Basic Electrostatic Principle: The underlying theory of electrostatic speakers couldn't be more simple. The laws of physics teach that "like" electrical charges repel one-another and "unlike" electrical charges attract one-another.
Constructing an electrostatic panel: Using this principle, let's construct a conceptual electrostatic speaker. First, let's stretch a thin plastic membrane on a rigid frame. Then, let's coat it with a low-mass electrically-conductive substance. Next, we fabricate two stiff, flat electrodes, called "stators". They are electrically insulated to prevent electrical discharge. We give each stator the same area as the membrane and place one on either side of it such that the membrane is placed exactly equidistant between the two stators. Finally, the stators must have holes in them to permit sound to pass through. We now have a conceptual electrostatic speaker panel.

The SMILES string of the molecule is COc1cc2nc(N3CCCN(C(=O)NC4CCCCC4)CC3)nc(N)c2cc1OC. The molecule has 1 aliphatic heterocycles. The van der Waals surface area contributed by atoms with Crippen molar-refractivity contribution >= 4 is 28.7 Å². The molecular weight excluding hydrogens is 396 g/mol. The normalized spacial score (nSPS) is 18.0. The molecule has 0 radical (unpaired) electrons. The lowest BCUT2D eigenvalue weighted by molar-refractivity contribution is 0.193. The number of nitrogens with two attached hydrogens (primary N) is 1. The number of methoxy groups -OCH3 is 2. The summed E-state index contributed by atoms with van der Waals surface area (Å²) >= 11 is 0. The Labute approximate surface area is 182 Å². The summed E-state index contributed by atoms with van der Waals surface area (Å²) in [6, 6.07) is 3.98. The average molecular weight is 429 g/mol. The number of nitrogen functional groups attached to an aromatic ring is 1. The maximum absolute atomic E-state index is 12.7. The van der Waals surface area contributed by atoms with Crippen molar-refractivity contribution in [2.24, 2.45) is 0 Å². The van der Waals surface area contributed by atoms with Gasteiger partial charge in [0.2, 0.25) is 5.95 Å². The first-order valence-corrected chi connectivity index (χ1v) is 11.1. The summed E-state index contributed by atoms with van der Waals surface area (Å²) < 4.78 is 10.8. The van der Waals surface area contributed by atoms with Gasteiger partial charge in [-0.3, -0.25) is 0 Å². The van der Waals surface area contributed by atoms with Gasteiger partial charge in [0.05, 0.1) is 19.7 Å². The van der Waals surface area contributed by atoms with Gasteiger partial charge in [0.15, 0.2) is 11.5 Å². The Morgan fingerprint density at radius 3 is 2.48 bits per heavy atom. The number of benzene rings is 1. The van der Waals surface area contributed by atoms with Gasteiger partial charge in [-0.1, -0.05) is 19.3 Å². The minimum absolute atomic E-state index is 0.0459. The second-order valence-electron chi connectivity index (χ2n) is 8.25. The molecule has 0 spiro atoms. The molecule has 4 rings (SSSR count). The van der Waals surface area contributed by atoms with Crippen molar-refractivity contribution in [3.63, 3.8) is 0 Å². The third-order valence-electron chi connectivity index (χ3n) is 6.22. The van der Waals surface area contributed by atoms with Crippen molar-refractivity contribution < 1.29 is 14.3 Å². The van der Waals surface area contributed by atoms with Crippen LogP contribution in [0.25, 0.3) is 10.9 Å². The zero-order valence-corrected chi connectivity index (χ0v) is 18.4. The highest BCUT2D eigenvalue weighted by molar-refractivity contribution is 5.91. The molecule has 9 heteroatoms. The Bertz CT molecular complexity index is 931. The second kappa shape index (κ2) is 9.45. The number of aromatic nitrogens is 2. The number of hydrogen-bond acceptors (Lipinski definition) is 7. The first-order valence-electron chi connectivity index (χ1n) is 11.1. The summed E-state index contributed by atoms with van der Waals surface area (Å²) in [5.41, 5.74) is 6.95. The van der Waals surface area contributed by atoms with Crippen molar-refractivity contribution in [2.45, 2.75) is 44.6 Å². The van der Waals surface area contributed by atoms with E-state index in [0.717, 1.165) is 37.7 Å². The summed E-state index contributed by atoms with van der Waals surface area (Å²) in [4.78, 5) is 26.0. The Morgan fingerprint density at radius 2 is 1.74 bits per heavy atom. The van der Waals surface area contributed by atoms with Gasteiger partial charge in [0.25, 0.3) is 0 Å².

Bias power supply: In order for our simplified electrostatic panel to produce sound, an electrical charge must be placed onto the membrane. In our example a positive charge is used.
Step-up audio transformer: The audio signal voltage from an amplifier is connected to the two stators via a step-up audio transformer such that the signal applied to each stator is identical with the exception of phase, one signal is 180 degrees out of phase with the other.
Why it works: Thus, as the signal voltage on one stator increases positively, it repels the positive charge on the membrane. The signal voltage on the other stator is increasing negatively and, hence, attracts the positive charge on the membrane. The result is that a "push-pull" force is exerted on the membrane. When the audio signal reverses, the push-pull force also reverses. Since the membrane is compliant, the push-pull electrostatic force applied to it causes it to move.
Finale: Consequently, air is moved and sound is created in the image of the electrical driving force, doing so with extremely low moving mass and with maximum membrane control. For those who would like further information please press the "white paper" button below.